Two-Minute Review

Loading Up the Osprey Gearkit 40L Duffel Bag

Words AJ Barlas
Photos AJ Barlas
Date Dec 17, 2018

Osprey has been making packs for more than 40 years. They make some great hydro pack options for mountain bikers but they’re also interested in supporting riders that use gear bags. I used to throw everything in the back of the car but more recently I’ve been using a bag of some sort. It’s easy to load into someone else’s vehicle and chuck on the floor of my own. Before the Mountainsmith Cycle Cube, the bag of choice was a cheap duffel, but the cube changed that. Can the Osprey Gearkit Duffel take its place?


  • Stowaway contoured harness and yoke for comfortable backpack carry
  • Stashable helmet carry
  • Dedicated ventilated footwear compartment
  • Large U-zip access to the main compartment
  • Three solid grab handles
  • Weather-protected main compartment zip path with overlapping rain flaps
  • Side panel web lashing points for securing duffel or attaching gear
  • Dual-zippered 3-D end pockets with overlapping rain flaps for quick access to smaller items
  • Zippered side panel nutrition and small items organization pocket
  • Zippered side compartment with water bottle carry/webbing straps for attaching accessories
  • MSRP: 140 USD


Rather than just chuck everything in the back of my car, I now choose to chuck a bag in. When carpooling with friends it's a step up from a plastic container.


Shoes fit but a helmet is trickier.

My packing style meshes well with a large top-entry duffel bag. A backpack doesn’t open wide enough for me to carelessly chuck stuff in. Some compartmentalization is nice, but I find it often slows things down when all I want to do is load and go.

Osprey Gearkit duffel bags come in the 40L (seen here), a 45L and a 75L monster. Each size is targeted toward different user groups but all are relatively adaptable. The bags are riddled with compartments, nooks and crannies. I found the pockets got in the way of each other, making it difficult to load the bag and easy to lose smaller items. Access was similar to a backpack, making it difficult to throw things in and go, unlike a typical duffel bag.


Loading and accessing gear wasn't as easy as I would like with the Gearkit duffel. I prefer a wide pack or a top-down approach.


The bag constantly needs to be spun to gain access to the different compartments. I quickly grew tired of dealing with it. #justletmedivein


There's not much room inside the bag for your helmet, despite being about the same size as the Mountainsmith Cycle Cube. It's easy to fit, but takes more fiddling and time with this system.

The Gearkit 40L's quality construction is clear, a testament to Osprey's roots. The zippers are high quality and feel solid in use, a concern I had with the Mountainsmith. Materials are durable and the handles provided have a sturdy feel. They're capable of supporting a lot of weight should you load the bag up. It’s versatile too, with a pair of backpack straps that are hidden when not in use. Osprey also sells a shoulder strap separately if you want to use it more like a duffel.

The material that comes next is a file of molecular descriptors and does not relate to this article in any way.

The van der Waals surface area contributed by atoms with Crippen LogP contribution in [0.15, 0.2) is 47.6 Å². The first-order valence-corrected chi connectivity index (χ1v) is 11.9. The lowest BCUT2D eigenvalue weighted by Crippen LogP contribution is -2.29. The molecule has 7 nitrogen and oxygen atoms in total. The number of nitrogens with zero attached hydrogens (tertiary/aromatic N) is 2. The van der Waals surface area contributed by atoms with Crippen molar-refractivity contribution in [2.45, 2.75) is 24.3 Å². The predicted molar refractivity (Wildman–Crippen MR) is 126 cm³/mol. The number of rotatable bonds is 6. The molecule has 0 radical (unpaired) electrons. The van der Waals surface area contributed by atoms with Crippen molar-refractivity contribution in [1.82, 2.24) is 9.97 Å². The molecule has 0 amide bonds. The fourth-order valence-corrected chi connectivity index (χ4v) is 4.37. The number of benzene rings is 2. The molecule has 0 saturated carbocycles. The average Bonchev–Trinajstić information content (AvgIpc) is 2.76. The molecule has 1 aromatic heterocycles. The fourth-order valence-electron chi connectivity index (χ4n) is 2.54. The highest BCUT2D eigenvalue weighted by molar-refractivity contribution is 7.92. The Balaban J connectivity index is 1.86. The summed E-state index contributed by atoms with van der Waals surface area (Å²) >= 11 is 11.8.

I enjoy the Osprey hydro pack I have but the Gearkit duffel bag isn't for me. I’ll stick to loosely throwing my stuff in the Cycle Cube, which is roughly the same size but can fit heaps more gear, including my helmet, inside the bag. If versatility and a specific place for all your gear are important, the Gearkit duffel is definitely worth a look.

More about the Osprey Gearkit Duffel Bags...

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Joseph Lo  - Dec. 17, 2018, 9:11 p.m.

Too many pockets!  Best type of duffel is a big duffel where you can put everything in.  I'm a big fan of High Above's stuff, where they use a mesh so all the sand and dirt (once it dries) shakes through.  The guy who owns and makes the stuff is super nice too.  http://www.highabove.net/shopall/lost-lake-duffel-bag


AJ Barlas  - Dec. 18, 2018, 12:20 p.m.

That High Above looks great, Joe! Pricing seems reasonable too.


Velocipedestrian  - Dec. 17, 2018, 10:06 p.m.

Shout out to the excellent folks at Cactus, bombproof gear that always goes the distance. As worn by abseil access teams, ski patrollers and lifties all over South New Zanada.

The big burly bag is the Killer duffel. https://www.cactusoutdoor.co.nz/bbb-big-burly-bag.html


AJ Barlas  - Dec. 18, 2018, 12:21 p.m.

Another great duffel option, thanks! Never heard of these.


+1 AJ Barlas
kekoa  - Dec. 18, 2018, 9:06 a.m.

Thanks for the review. I'd been idly thinking about this bag but I think you've cured me of that.


+1 AJ Barlas
hankthespacecowboy  - Dec. 23, 2018, 6:49 a.m.

Thanks for the detailed review of what you liked & didn't like. Pockets and organizational compartments are totally my jam; most of what you mentioned about it being too complicated and fussy sounded like exactly what I'm looking for in a gear bag. Lack of helmet carrying capacity seems to be the biggest drawback, especially as mtb helmets are trending towards larger volumes (currently rocking a Giro Switchblade myself). 

For all you fans of "just give me one big compartment to stuff it in," have you considered these : https://www.homedepot.com/p/HUSKY-42-Gal-Contractor-Bags-50-Count-HK42WC050B/202973825. They come in black so everyone will know you are cool, haha.


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